A variable, as you can guess from the name, varies over time. If it doesn't vary, there is "no loss". When you tell the compiler that the value will not change, the compiler can do a whole bunch of optimizations, like directly inlining the value and never allocating any space for the constant on the stack.
However, you cannot always count on your compiler to be smart enough to be able to correctly determine if a value will change once set. In any situation where the compiler is incapable of determining this with 100% confidence, the compiler will err on the side of safety and assume it could change. This can result in various performance impacts like avoiding inlining, not optimizing certain loops, creating object code that is not as parallelism-friendly.
Because of this, and since readability is also important, you should strive to use an explicit constant whenever possible and leave variables for things that can actually change.
As to why constants are used instead of literal numbers:
1) It makes code more readable. Everyone knows what 3.14 is (hopefully), not everyone knows that 3.07 is the income tax rate in PA. This is an example of domain-specific knowledge, and not everyone maintaining your code in the future (e.g., a tax software) will know it.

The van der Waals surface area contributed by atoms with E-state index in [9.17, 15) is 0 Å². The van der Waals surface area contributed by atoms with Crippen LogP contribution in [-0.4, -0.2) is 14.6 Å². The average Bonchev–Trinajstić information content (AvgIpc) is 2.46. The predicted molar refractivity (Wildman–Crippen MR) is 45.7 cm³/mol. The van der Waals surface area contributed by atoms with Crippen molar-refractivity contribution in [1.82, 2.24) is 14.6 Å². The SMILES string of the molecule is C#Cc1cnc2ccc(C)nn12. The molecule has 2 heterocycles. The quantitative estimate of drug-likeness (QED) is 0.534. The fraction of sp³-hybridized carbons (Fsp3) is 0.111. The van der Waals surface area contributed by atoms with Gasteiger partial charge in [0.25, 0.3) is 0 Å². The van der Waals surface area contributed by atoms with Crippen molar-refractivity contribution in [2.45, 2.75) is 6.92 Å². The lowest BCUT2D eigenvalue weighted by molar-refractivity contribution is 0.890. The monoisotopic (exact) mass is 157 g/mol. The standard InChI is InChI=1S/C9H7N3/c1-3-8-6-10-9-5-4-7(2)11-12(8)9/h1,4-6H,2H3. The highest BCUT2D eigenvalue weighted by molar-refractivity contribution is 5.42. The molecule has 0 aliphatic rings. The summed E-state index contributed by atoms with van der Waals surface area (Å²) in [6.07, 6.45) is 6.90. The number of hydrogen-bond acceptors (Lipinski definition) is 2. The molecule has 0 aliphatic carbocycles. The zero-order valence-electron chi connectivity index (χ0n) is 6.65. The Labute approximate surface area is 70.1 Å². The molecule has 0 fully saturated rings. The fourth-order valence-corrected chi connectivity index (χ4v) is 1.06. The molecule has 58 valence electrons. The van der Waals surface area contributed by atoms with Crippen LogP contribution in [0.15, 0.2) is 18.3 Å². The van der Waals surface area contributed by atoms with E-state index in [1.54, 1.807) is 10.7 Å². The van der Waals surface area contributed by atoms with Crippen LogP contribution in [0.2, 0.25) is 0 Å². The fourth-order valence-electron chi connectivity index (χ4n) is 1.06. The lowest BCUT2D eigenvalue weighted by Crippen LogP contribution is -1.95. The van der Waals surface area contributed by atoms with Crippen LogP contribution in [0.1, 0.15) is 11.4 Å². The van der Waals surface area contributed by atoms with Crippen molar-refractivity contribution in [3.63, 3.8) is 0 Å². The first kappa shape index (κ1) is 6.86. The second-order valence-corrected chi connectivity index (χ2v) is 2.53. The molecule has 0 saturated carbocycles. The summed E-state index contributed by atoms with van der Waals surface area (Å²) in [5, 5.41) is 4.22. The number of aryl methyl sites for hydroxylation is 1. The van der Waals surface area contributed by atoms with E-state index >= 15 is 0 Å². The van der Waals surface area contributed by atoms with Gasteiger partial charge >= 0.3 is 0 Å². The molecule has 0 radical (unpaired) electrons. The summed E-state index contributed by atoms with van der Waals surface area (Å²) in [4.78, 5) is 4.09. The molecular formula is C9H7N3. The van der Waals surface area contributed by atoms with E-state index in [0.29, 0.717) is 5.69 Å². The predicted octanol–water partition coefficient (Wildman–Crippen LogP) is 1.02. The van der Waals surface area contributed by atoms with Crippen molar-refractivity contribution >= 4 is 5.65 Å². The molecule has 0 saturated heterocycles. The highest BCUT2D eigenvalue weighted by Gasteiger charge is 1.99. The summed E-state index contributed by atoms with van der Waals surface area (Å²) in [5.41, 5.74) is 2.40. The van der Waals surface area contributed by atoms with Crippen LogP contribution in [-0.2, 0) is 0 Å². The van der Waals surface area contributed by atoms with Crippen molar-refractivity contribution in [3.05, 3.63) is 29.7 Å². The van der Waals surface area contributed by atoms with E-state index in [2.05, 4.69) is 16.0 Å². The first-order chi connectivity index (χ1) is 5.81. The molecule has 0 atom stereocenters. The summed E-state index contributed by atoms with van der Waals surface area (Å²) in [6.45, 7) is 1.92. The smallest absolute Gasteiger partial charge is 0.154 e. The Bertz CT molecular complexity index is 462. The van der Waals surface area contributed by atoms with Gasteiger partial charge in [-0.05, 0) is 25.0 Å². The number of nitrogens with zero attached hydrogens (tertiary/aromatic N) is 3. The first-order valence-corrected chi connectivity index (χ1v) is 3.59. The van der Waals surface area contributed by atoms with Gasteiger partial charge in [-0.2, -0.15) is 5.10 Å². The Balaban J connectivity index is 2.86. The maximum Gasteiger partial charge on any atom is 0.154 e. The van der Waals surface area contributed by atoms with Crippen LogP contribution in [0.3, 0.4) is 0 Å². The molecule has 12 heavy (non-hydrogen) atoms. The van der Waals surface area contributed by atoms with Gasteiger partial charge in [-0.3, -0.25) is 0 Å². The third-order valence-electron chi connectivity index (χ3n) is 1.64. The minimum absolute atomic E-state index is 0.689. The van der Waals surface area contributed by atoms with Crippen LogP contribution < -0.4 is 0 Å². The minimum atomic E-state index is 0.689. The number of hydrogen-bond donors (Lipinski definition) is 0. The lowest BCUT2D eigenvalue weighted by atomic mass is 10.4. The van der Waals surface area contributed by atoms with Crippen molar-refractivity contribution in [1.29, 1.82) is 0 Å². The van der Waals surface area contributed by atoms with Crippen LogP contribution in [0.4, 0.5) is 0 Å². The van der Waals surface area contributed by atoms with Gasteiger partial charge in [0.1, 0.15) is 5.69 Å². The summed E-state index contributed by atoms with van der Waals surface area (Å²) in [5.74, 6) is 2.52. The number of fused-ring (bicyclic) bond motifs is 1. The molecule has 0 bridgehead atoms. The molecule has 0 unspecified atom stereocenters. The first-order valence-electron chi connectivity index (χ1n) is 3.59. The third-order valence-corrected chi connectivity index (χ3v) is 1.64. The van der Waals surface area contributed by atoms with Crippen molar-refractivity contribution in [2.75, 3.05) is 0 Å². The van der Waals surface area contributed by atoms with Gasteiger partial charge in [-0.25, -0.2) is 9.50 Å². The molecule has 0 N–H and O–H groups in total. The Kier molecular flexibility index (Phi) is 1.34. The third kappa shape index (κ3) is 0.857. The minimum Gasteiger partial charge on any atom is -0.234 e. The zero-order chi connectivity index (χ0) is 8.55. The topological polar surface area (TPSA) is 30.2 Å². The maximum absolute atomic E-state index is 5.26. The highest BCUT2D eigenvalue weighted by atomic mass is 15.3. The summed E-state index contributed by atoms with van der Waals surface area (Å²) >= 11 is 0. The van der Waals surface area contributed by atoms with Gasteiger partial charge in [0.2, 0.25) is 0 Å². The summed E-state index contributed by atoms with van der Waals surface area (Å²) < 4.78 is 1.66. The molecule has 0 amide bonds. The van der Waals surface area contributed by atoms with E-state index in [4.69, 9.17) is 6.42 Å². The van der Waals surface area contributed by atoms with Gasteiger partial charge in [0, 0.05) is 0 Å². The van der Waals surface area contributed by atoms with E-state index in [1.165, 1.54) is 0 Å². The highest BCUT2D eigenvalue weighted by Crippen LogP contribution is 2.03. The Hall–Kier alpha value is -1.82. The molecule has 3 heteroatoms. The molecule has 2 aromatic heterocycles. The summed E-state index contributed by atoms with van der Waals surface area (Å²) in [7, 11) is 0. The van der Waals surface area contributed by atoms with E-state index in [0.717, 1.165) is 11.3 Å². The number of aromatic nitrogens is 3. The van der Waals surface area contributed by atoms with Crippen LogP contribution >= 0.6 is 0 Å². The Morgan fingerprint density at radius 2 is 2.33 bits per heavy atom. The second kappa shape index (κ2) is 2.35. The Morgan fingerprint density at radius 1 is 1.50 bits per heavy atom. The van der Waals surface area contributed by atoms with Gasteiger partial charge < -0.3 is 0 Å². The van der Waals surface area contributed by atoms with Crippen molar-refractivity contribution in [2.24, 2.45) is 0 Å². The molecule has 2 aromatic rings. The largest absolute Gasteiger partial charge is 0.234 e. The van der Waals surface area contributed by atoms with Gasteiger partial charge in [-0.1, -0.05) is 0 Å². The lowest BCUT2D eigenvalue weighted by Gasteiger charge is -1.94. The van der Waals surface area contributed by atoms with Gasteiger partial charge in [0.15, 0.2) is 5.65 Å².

2) It saves work when you make a change. Going and changing every 3.07 to 3.18 if the tax rate changes in the future will be annoying. You always want to minimize changes and ideally make a single change. The more concurrent changes you have to make, the higher the risk that you will forget something, leading to errors.
3) You avoid risky errors. Imagine that there were two states with an income tax rate of 3.05, and then one of them changes to 3.18 while the other stays at 3.07. By just going and replacing, you could end up with severe errors. Of course, many integer or string constant values are more common than "3.07". For example, the number 7 could represent the number of days in the week, and something else. In large programs, it is very difficult to determine what each literal value means.
4) In the case of string text, it is common to use symbolic names for strings to allow the string pools to change quickly in the case of supporting multiple languages.
Note that in addition to variables and "constant variables", there are also some languages with enumerations. An enumeration actually allows you to defines a type for a small group of constants (e.g., return values), so using them will provide type safety.
For example, if I have an enumeration for the days of the weeks and for the months, I will be warned if I assign a month into a day. If I just use integer constants, there will be no warning when day 3 is assigned to month 3. You always want type safety, and it improves readability. Enumerations are also better for defining order. Imagine that you have constants for the days of the week, and now you want your week to start on Monday rather than Sunday.